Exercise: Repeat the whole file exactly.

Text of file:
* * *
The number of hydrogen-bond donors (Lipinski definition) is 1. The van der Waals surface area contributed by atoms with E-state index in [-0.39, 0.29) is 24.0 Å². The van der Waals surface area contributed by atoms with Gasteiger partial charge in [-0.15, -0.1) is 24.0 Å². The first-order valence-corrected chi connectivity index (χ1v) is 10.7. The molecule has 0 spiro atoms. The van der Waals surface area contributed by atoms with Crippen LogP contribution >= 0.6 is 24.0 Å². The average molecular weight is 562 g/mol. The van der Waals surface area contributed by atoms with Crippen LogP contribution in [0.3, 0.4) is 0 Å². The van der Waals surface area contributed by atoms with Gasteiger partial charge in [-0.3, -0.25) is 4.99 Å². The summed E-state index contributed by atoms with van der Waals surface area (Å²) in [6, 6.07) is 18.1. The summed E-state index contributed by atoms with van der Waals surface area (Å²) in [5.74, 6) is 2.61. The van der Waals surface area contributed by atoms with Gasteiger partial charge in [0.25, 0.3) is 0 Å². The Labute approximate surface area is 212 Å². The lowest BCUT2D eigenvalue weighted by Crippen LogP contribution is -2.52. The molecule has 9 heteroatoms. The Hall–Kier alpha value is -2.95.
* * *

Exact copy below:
The number of hydrogen-bond donors (Lipinski definition) is 1. The van der Waals surface area contributed by atoms with E-state index in [-0.39, 0.29) is 24.0 Å². The van der Waals surface area contributed by atoms with Gasteiger partial charge in [-0.15, -0.1) is 24.0 Å². The first-order valence-corrected chi connectivity index (χ1v) is 10.7. The molecule has 0 spiro atoms. The van der Waals surface area contributed by atoms with Crippen LogP contribution >= 0.6 is 24.0 Å². The average molecular weight is 562 g/mol. The van der Waals surface area contributed by atoms with Crippen LogP contribution in [0.3, 0.4) is 0 Å². The van der Waals surface area contributed by atoms with Gasteiger partial charge in [-0.3, -0.25) is 4.99 Å². The summed E-state index contributed by atoms with van der Waals surface area (Å²) in [6, 6.07) is 18.1. The summed E-state index contributed by atoms with van der Waals surface area (Å²) in [5.74, 6) is 2.61. The van der Waals surface area contributed by atoms with Gasteiger partial charge in [0.25, 0.3) is 0 Å². The Labute approximate surface area is 212 Å². The lowest BCUT2D eigenvalue weighted by Crippen LogP contribution is -2.52. The molecule has 9 heteroatoms. The Hall–Kier alpha value is -2.95.